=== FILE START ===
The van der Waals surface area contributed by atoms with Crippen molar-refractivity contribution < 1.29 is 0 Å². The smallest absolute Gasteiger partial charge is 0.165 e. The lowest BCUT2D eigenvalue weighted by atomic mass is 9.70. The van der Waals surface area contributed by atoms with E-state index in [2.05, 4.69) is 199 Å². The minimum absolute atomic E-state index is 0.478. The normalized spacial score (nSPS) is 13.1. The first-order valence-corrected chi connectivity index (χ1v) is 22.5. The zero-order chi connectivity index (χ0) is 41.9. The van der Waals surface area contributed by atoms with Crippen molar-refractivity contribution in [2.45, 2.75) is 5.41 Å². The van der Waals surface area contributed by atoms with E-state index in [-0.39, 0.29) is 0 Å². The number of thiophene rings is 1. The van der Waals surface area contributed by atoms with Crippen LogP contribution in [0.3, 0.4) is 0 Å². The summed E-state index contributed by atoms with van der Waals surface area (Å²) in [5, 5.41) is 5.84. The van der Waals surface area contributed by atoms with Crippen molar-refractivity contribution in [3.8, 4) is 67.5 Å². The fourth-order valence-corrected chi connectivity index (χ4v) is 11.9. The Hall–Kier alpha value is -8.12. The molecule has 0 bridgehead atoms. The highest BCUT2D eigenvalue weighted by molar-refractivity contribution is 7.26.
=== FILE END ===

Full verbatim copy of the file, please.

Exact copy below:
The van der Waals surface area contributed by atoms with Crippen molar-refractivity contribution < 1.29 is 0 Å². The smallest absolute Gasteiger partial charge is 0.165 e. The lowest BCUT2D eigenvalue weighted by atomic mass is 9.70. The van der Waals surface area contributed by atoms with E-state index in [2.05, 4.69) is 199 Å². The minimum absolute atomic E-state index is 0.478. The normalized spacial score (nSPS) is 13.1. The first-order valence-corrected chi connectivity index (χ1v) is 22.5. The zero-order chi connectivity index (χ0) is 41.9. The van der Waals surface area contributed by atoms with Crippen molar-refractivity contribution in [2.45, 2.75) is 5.41 Å². The van der Waals surface area contributed by atoms with E-state index in [-0.39, 0.29) is 0 Å². The number of thiophene rings is 1. The van der Waals surface area contributed by atoms with Crippen LogP contribution in [0.3, 0.4) is 0 Å². The summed E-state index contributed by atoms with van der Waals surface area (Å²) in [5, 5.41) is 5.84. The van der Waals surface area contributed by atoms with Crippen molar-refractivity contribution in [3.8, 4) is 67.5 Å². The fourth-order valence-corrected chi connectivity index (χ4v) is 11.9. The Hall–Kier alpha value is -8.12. The molecule has 0 bridgehead atoms. The highest BCUT2D eigenvalue weighted by molar-refractivity contribution is 7.26.